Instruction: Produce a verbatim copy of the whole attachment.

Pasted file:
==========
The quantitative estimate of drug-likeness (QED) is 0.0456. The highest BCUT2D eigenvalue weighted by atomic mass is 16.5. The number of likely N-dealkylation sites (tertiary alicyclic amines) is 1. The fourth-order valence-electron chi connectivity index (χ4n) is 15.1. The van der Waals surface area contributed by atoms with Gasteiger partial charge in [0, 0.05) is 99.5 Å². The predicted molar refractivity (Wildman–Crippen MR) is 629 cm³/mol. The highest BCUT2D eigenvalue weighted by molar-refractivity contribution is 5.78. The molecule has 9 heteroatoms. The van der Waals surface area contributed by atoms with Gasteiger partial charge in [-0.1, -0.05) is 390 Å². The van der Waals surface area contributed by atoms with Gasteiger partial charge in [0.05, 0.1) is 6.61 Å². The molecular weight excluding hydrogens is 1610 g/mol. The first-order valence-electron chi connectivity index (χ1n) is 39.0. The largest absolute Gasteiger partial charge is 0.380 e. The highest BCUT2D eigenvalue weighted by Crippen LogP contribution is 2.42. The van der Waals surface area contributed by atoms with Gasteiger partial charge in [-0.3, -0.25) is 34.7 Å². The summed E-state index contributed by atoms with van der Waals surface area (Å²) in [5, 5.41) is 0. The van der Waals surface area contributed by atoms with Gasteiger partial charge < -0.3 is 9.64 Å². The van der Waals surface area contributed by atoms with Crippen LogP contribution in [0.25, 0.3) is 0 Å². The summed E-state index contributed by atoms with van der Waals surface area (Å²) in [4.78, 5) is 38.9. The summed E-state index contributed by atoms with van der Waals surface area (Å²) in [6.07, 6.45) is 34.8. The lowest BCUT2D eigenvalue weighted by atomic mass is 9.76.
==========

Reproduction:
The quantitative estimate of drug-likeness (QED) is 0.0456. The highest BCUT2D eigenvalue weighted by atomic mass is 16.5. The number of likely N-dealkylation sites (tertiary alicyclic amines) is 1. The fourth-order valence-electron chi connectivity index (χ4n) is 15.1. The van der Waals surface area contributed by atoms with Gasteiger partial charge in [0, 0.05) is 99.5 Å². The predicted molar refractivity (Wildman–Crippen MR) is 629 cm³/mol. The highest BCUT2D eigenvalue weighted by molar-refractivity contribution is 5.78. The molecule has 9 heteroatoms. The van der Waals surface area contributed by atoms with Gasteiger partial charge in [-0.1, -0.05) is 390 Å². The van der Waals surface area contributed by atoms with Gasteiger partial charge in [0.05, 0.1) is 6.61 Å². The molecular weight excluding hydrogens is 1610 g/mol. The first-order valence-electron chi connectivity index (χ1n) is 39.0. The largest absolute Gasteiger partial charge is 0.380 e. The highest BCUT2D eigenvalue weighted by Crippen LogP contribution is 2.42. The van der Waals surface area contributed by atoms with Gasteiger partial charge in [-0.3, -0.25) is 34.7 Å². The summed E-state index contributed by atoms with van der Waals surface area (Å²) in [5, 5.41) is 0. The van der Waals surface area contributed by atoms with Gasteiger partial charge < -0.3 is 9.64 Å². The van der Waals surface area contributed by atoms with Crippen LogP contribution in [0.25, 0.3) is 0 Å². The summed E-state index contributed by atoms with van der Waals surface area (Å²) in [4.78, 5) is 38.9. The summed E-state index contributed by atoms with van der Waals surface area (Å²) in [6.07, 6.45) is 34.8. The lowest BCUT2D eigenvalue weighted by atomic mass is 9.76.